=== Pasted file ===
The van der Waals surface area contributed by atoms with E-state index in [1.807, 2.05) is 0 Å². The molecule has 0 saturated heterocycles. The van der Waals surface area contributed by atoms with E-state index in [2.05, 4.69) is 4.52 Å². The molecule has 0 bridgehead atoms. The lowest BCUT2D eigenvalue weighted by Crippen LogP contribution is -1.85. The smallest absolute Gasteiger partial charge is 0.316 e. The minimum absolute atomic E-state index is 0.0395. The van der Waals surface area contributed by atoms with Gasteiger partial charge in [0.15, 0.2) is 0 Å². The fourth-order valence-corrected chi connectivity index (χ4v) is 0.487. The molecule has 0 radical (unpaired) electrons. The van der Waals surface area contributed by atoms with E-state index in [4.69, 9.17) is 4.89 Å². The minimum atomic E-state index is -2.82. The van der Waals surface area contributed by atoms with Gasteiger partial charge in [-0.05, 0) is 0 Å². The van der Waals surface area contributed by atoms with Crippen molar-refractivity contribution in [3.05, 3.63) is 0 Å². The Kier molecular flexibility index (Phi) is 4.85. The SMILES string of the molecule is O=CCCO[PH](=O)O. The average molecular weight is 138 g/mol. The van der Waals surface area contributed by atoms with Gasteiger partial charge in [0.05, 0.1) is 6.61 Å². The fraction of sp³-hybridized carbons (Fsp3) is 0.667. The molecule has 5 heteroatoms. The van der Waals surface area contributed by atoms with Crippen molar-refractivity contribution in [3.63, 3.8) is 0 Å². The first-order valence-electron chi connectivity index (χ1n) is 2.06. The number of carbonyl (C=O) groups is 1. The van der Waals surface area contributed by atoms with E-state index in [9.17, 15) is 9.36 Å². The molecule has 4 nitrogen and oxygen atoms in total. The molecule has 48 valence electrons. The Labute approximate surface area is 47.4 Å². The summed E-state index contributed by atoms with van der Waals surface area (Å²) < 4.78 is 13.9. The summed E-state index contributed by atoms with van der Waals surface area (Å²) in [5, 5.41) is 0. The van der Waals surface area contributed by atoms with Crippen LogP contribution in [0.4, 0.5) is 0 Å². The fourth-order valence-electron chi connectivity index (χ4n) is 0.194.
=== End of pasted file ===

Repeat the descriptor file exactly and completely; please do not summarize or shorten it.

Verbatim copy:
The van der Waals surface area contributed by atoms with E-state index in [1.807, 2.05) is 0 Å². The molecule has 0 saturated heterocycles. The van der Waals surface area contributed by atoms with E-state index in [2.05, 4.69) is 4.52 Å². The molecule has 0 bridgehead atoms. The lowest BCUT2D eigenvalue weighted by Crippen LogP contribution is -1.85. The smallest absolute Gasteiger partial charge is 0.316 e. The minimum absolute atomic E-state index is 0.0395. The van der Waals surface area contributed by atoms with Gasteiger partial charge in [0.15, 0.2) is 0 Å². The fourth-order valence-corrected chi connectivity index (χ4v) is 0.487. The molecule has 0 radical (unpaired) electrons. The van der Waals surface area contributed by atoms with E-state index in [4.69, 9.17) is 4.89 Å². The minimum atomic E-state index is -2.82. The van der Waals surface area contributed by atoms with Gasteiger partial charge in [-0.05, 0) is 0 Å². The van der Waals surface area contributed by atoms with Crippen molar-refractivity contribution in [3.05, 3.63) is 0 Å². The Kier molecular flexibility index (Phi) is 4.85. The SMILES string of the molecule is O=CCCO[PH](=O)O. The average molecular weight is 138 g/mol. The van der Waals surface area contributed by atoms with Gasteiger partial charge in [0.05, 0.1) is 6.61 Å². The fraction of sp³-hybridized carbons (Fsp3) is 0.667. The molecule has 5 heteroatoms. The van der Waals surface area contributed by atoms with Crippen molar-refractivity contribution in [3.63, 3.8) is 0 Å². The first-order valence-electron chi connectivity index (χ1n) is 2.06. The number of carbonyl (C=O) groups is 1. The van der Waals surface area contributed by atoms with E-state index in [9.17, 15) is 9.36 Å². The molecule has 4 nitrogen and oxygen atoms in total. The molecule has 48 valence electrons. The Labute approximate surface area is 47.4 Å². The summed E-state index contributed by atoms with van der Waals surface area (Å²) < 4.78 is 13.9. The summed E-state index contributed by atoms with van der Waals surface area (Å²) in [5, 5.41) is 0. The van der Waals surface area contributed by atoms with Crippen LogP contribution in [0.4, 0.5) is 0 Å². The fourth-order valence-electron chi connectivity index (χ4n) is 0.194.